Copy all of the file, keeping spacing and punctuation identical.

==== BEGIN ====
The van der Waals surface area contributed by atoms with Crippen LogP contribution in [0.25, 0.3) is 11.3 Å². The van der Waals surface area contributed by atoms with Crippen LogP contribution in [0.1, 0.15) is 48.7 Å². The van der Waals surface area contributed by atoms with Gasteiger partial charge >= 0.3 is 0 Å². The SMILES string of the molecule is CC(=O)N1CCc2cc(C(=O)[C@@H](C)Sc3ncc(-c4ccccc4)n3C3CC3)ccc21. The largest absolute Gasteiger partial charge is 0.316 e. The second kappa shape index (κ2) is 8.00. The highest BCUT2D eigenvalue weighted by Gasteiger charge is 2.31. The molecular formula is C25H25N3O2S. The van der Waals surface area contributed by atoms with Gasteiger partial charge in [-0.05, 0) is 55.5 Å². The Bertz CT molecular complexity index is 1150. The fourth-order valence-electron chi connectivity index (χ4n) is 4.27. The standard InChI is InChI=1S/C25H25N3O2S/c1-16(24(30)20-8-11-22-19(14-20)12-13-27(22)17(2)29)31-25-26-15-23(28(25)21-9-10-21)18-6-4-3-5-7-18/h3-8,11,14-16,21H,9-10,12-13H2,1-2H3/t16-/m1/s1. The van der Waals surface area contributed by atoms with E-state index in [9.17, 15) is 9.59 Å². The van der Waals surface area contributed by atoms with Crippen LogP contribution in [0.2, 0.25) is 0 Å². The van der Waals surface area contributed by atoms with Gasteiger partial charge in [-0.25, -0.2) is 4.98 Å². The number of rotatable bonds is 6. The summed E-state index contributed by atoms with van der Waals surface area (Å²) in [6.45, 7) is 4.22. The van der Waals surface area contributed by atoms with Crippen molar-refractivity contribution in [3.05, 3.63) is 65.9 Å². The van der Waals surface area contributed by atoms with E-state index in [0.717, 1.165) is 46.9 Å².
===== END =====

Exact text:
The van der Waals surface area contributed by atoms with Crippen LogP contribution in [0.25, 0.3) is 11.3 Å². The van der Waals surface area contributed by atoms with Crippen LogP contribution in [0.1, 0.15) is 48.7 Å². The van der Waals surface area contributed by atoms with Gasteiger partial charge >= 0.3 is 0 Å². The SMILES string of the molecule is CC(=O)N1CCc2cc(C(=O)[C@@H](C)Sc3ncc(-c4ccccc4)n3C3CC3)ccc21. The largest absolute Gasteiger partial charge is 0.316 e. The second kappa shape index (κ2) is 8.00. The highest BCUT2D eigenvalue weighted by Gasteiger charge is 2.31. The molecular formula is C25H25N3O2S. The van der Waals surface area contributed by atoms with Gasteiger partial charge in [-0.05, 0) is 55.5 Å². The Bertz CT molecular complexity index is 1150. The fourth-order valence-electron chi connectivity index (χ4n) is 4.27. The standard InChI is InChI=1S/C25H25N3O2S/c1-16(24(30)20-8-11-22-19(14-20)12-13-27(22)17(2)29)31-25-26-15-23(28(25)21-9-10-21)18-6-4-3-5-7-18/h3-8,11,14-16,21H,9-10,12-13H2,1-2H3/t16-/m1/s1. The van der Waals surface area contributed by atoms with E-state index in [9.17, 15) is 9.59 Å². The van der Waals surface area contributed by atoms with Crippen LogP contribution in [0.2, 0.25) is 0 Å². The van der Waals surface area contributed by atoms with Gasteiger partial charge in [-0.25, -0.2) is 4.98 Å². The number of rotatable bonds is 6. The summed E-state index contributed by atoms with van der Waals surface area (Å²) in [6.45, 7) is 4.22. The van der Waals surface area contributed by atoms with Crippen molar-refractivity contribution in [3.05, 3.63) is 65.9 Å². The van der Waals surface area contributed by atoms with E-state index in [0.717, 1.165) is 46.9 Å².